What is AI? A-to-Z Glossary of Essential AI Terms in 2024

Stay on top of the latest artificial intelligence jargon, trends and essentials with our comprehensive guide to AI in 2024.

The AI landscape moves at a breakneck speed, so you’d be forgiven if you’ve been caught off guard by an unfamiliar term (or two). Staying up to date with the latest AI jargon is becoming increasingly important as the technology impacts our daily lives in more and more ways.

This is especially true at work, where  AI literacy is the new must-have skill for employers. If you don’t know your AGI from your LLM though, don’t worry. We’ve compiled an A-to-Z list of popular AI terms and explained what each concept means in layman’s terms, to help you learn more about the technology that continues to shape the world around us.

From basic touchpoints like machine learning to more complex concepts like quantum AI, read on to brush up on some interesting terms and learn more about the brave new world of artificial intelligence.

What is AI?

Short for artificial intelligence, AI refers to the intelligence of machines as opposed to the intelligence of sentient beings like humans. AI systems work by receiving large amounts of training data, analyzing the data for patterns, and using these patterns to generate output.

While the concept has been around since the 1950s, artificial intelligence has been brought into the mainstream in recent years due to breakthroughs made by AI developers like OpenAI. The study of AI is vast, and expanding every year, so read on to learn more about artificial intelligence, and related concepts in 2024.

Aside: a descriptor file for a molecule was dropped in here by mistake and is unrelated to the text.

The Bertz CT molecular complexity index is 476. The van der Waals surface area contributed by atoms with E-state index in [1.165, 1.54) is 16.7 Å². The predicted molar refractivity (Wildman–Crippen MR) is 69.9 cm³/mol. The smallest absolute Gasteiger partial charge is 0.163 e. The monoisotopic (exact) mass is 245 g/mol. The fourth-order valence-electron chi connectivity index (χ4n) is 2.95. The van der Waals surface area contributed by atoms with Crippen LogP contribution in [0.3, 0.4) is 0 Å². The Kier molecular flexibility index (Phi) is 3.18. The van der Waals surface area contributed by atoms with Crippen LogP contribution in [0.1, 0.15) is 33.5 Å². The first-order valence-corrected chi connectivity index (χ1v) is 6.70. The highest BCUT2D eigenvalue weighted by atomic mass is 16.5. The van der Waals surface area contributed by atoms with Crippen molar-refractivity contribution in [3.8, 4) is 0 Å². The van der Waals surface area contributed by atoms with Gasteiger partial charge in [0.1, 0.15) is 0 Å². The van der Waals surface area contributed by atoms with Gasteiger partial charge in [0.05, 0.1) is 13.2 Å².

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A for Artificial General Intelligence (AGI)

AGI is a theoretical type of AI that exhibits human-like intelligence and is generally considered to be as smart or smarter than humans. While the term’s origins can be traced back to 1997, the concept of AGI has fallen into the mainstream in recent years as AI developers continue to push the frontier of the technology forward.

For instance, in November 2023 OpenAI revealed it was working on a new AI “superintelligence” model codenamed Project Q*, which could bring the company closer to realizing AGI. It should be emphasized, however, that AGI is still a hypothetical concept, and many experts are confident the type of AI will not be developed anytime soon, if ever.

B is for Big Data

Big data refers to large, high-volume datasets, that traditional data processing methods struggle to manage. Big data and AI go hand in hand. The gigantic pool of raw information is vital for AI decision-making, while sophisticated AI algorithms can analyze patterns in datasets and identify valuable insights. When working together, they help users make more insightful revelations, much faster than through traditional methods.